From the musical point of view, since childhood, my mentors have been the heroes of the 20th-century opera, those great interpreters who have shaped the history of opera and who have at the same time performed many popular romanzas. Their voices, still today, half a century later, are my greatest source of artistic inspiration. My first “hero” was Beniamino Gigli… and, then, Mario Del Monaco, Enrico Caruso, Aureliano Pertile, Ferruccio Tagliavini, Giuseppe Di Stefano, Mario Lanza and many others. But above all my most powerful source of inspiration has been and still is today Franco Corelli, he who represented for me the thunderbolt that marked my destiny. I have loved this great tenor since I first listened to him, since the day, when still a child, I received as a gift his interpretation of the “Improvviso” from the opera Andrea Chénier. A legendary singer, a charismatic presence, a fantastic voice … When I was a boy I literally consumed his records. Years later I had the good fortune to study with him and later to establish a relationship of mutual esteem, which on my side was of true devotion.
However many are the colleagues with whom over the years I have measured myself and have received (and go on receiving) good advice, I am referring to singers (for instance the dear friend and artist Luciano Pavarotti), but also to orchestra conductors (one above all, Zubin Mehta) and to instrumentalists with whom I have had the pleasure of working. Every encounter, but I would add every reading, every meditation, has had, I think, its influence, contributing to my artistic specificity, because the life “lived” is fatally reverberated in singing.
And what advice would you give to best new artist today?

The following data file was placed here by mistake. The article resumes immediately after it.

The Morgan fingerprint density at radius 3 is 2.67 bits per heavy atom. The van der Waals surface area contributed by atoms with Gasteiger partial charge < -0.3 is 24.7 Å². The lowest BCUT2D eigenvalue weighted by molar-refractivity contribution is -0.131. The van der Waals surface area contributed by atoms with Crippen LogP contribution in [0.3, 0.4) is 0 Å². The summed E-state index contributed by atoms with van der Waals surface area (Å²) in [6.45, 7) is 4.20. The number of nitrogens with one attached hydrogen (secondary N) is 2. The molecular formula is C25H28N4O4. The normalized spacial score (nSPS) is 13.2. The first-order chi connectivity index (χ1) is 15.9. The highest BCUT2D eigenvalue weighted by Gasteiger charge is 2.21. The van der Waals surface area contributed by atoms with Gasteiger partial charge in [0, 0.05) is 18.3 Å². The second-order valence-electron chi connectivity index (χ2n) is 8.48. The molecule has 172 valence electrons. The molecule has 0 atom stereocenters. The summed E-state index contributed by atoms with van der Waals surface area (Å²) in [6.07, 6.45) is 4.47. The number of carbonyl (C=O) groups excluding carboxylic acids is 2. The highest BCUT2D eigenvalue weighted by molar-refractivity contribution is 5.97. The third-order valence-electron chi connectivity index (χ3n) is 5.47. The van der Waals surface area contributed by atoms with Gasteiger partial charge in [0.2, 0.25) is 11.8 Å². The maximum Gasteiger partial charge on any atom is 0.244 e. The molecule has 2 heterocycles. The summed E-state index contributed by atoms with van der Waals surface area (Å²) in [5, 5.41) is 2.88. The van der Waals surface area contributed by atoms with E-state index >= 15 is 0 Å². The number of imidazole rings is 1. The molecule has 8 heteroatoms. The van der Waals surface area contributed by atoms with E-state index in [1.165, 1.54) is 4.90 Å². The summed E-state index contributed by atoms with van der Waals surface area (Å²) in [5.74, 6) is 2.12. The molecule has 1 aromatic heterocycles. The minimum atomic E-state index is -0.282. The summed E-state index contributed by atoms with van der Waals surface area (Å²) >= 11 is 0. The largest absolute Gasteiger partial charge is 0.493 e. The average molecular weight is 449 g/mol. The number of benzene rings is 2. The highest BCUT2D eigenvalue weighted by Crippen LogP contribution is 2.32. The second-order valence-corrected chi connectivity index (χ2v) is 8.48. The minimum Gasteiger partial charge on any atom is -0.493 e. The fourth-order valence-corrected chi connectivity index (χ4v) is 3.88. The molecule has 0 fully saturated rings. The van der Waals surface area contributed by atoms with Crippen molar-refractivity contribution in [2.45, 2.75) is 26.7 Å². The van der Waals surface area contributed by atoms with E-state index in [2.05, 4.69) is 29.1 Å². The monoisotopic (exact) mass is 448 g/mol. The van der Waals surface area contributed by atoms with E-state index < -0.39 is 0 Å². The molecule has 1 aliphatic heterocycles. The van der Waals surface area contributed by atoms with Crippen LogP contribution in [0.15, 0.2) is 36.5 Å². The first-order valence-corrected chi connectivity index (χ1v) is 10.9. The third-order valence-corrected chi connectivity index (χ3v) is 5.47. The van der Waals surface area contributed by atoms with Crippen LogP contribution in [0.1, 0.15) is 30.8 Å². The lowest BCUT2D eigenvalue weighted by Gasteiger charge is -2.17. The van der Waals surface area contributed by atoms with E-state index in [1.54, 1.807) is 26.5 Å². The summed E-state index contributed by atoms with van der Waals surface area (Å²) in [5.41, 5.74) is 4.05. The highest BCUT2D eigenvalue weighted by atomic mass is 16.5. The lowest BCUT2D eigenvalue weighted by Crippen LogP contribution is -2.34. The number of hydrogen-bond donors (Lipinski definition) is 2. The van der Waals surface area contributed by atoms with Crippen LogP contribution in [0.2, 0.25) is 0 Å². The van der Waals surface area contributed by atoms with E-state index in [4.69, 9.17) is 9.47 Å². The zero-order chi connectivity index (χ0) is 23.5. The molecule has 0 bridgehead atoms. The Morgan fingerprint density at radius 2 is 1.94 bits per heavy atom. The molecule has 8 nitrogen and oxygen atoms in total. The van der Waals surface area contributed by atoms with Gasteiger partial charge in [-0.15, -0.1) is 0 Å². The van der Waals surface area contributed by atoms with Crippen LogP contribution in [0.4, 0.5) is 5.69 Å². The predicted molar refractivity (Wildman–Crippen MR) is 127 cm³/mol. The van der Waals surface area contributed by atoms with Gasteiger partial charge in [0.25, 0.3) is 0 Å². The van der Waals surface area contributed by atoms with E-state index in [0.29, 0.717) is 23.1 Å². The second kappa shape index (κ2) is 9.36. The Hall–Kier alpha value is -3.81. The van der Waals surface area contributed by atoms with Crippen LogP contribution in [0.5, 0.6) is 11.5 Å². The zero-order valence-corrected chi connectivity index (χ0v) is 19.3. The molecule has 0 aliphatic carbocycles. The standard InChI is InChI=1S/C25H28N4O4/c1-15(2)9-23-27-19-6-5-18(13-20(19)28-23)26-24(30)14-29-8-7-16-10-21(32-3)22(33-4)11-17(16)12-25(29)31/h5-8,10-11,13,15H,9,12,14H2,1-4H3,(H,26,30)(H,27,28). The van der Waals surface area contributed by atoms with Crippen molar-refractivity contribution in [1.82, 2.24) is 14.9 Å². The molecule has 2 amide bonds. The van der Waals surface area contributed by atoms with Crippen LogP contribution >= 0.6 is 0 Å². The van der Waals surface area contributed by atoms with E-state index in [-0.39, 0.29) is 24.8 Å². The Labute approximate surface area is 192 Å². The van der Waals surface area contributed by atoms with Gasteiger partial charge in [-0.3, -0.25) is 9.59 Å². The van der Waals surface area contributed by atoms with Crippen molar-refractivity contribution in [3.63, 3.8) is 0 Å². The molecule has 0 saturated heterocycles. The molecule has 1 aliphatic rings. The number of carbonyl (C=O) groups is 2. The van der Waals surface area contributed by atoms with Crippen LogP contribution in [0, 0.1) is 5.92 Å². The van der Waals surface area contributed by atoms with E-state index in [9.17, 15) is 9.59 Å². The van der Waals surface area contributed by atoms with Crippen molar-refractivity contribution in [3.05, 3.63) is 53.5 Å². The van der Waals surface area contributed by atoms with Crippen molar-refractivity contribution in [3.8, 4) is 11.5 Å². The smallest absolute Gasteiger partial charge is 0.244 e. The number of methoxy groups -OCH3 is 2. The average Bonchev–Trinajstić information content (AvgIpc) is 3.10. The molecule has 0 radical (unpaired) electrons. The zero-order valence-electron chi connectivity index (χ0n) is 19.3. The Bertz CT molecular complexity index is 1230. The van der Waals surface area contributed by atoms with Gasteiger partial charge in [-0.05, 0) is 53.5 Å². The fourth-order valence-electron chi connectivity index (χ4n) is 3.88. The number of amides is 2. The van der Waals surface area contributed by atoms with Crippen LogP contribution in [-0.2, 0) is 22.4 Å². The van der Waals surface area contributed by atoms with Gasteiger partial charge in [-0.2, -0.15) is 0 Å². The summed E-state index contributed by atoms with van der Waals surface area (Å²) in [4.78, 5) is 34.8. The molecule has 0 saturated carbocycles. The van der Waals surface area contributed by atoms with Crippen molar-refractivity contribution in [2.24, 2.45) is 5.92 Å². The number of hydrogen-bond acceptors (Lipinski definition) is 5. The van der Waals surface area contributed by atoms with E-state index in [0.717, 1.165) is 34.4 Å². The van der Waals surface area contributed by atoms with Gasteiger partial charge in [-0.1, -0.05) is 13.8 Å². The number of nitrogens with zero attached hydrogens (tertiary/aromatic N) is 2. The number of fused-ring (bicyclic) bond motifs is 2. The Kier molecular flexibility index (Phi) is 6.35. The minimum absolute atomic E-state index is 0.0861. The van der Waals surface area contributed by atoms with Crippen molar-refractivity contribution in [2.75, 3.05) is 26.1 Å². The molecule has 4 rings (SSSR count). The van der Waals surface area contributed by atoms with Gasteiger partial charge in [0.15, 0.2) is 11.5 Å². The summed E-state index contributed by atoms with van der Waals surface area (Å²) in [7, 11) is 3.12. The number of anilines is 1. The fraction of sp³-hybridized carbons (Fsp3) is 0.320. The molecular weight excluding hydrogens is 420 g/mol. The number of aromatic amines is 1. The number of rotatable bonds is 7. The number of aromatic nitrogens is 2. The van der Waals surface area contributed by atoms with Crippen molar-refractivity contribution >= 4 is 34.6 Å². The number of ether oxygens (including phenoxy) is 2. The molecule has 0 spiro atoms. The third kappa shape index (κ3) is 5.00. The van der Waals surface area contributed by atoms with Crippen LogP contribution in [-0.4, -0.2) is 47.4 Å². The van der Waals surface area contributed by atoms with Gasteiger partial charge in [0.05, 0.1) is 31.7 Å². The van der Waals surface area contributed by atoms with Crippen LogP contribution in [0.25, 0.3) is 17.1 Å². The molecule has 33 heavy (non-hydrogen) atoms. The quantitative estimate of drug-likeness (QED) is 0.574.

In an artistic career, success follows inscrutable paths. Were it not so, we could build a career just planning it in advance. However, I am fairly convinced that a genuine and significant talent has, sooner or later, in the course of life, the opportunity to emerge. In my case, for instance, when I was a young artist, there were only a few people who would bet on the possibilities to break in the field of music, for a boy like me, coming from the country and with no acquaintance in the world of entertainment. Fame came quite unexpectedly, when I was already more than 35 of age, and after much training and many disappointments. But eventually reality exceeded all my dreams, even the brightest. That said, to my young colleagues, I would recommend humility and determination. Artists must always strongly believe in their own potential, being always strict with themselves, but always optimistic, without ever stopping to follow their own passions. I would suggest, furthermore, to take care and increase their intellectual curiosity, to be always eager to learn. I would urge them to have many interests to develop a passion for life, because if we want to excite our listeners, we must have something to tell through our performances. Finally, I think that it is worth not to lose sight of the great importance that the artist can play inside society: It is useful to be aware of the fact that art and culture are able to give a vital contribution, for the development of peace in the world.
–Reporting by Leila Cobo